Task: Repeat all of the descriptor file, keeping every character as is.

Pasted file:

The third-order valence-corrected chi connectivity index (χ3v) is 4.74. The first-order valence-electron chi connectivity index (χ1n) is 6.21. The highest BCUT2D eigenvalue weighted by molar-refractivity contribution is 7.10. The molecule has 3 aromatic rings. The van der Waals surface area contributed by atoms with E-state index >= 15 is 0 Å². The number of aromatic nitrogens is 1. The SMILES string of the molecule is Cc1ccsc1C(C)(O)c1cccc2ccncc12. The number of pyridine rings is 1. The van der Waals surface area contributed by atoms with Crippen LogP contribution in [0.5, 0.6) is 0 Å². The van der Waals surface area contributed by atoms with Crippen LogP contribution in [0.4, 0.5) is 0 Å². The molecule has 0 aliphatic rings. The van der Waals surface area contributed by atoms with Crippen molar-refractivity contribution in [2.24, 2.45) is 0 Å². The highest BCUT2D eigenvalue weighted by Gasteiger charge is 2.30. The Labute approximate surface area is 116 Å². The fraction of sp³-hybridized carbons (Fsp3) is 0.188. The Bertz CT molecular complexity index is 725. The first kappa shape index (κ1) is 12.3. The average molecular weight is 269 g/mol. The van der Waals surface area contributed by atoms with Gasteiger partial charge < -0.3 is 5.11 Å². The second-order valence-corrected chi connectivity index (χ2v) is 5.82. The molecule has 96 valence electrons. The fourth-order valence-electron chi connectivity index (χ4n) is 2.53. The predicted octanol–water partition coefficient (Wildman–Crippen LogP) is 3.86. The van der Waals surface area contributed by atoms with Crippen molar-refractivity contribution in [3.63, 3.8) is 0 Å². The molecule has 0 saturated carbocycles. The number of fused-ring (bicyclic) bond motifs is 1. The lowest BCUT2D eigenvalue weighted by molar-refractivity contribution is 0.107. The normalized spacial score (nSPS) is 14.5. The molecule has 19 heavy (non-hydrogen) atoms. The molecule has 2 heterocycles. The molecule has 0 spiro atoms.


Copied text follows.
The third-order valence-corrected chi connectivity index (χ3v) is 4.74. The first-order valence-electron chi connectivity index (χ1n) is 6.21. The highest BCUT2D eigenvalue weighted by molar-refractivity contribution is 7.10. The molecule has 3 aromatic rings. The van der Waals surface area contributed by atoms with E-state index >= 15 is 0 Å². The number of aromatic nitrogens is 1. The SMILES string of the molecule is Cc1ccsc1C(C)(O)c1cccc2ccncc12. The number of pyridine rings is 1. The van der Waals surface area contributed by atoms with Crippen LogP contribution in [0.5, 0.6) is 0 Å². The van der Waals surface area contributed by atoms with Crippen LogP contribution in [0.4, 0.5) is 0 Å². The molecule has 0 aliphatic rings. The van der Waals surface area contributed by atoms with Crippen molar-refractivity contribution in [2.24, 2.45) is 0 Å². The highest BCUT2D eigenvalue weighted by Gasteiger charge is 2.30. The Labute approximate surface area is 116 Å². The fraction of sp³-hybridized carbons (Fsp3) is 0.188. The Bertz CT molecular complexity index is 725. The first kappa shape index (κ1) is 12.3. The average molecular weight is 269 g/mol. The van der Waals surface area contributed by atoms with Gasteiger partial charge < -0.3 is 5.11 Å². The second-order valence-corrected chi connectivity index (χ2v) is 5.82. The molecule has 96 valence electrons. The fourth-order valence-electron chi connectivity index (χ4n) is 2.53. The predicted octanol–water partition coefficient (Wildman–Crippen LogP) is 3.86. The van der Waals surface area contributed by atoms with Crippen molar-refractivity contribution in [3.63, 3.8) is 0 Å². The molecule has 0 saturated carbocycles. The number of fused-ring (bicyclic) bond motifs is 1. The lowest BCUT2D eigenvalue weighted by molar-refractivity contribution is 0.107. The normalized spacial score (nSPS) is 14.5. The molecule has 19 heavy (non-hydrogen) atoms. The molecule has 2 heterocycles. The molecule has 0 spiro atoms.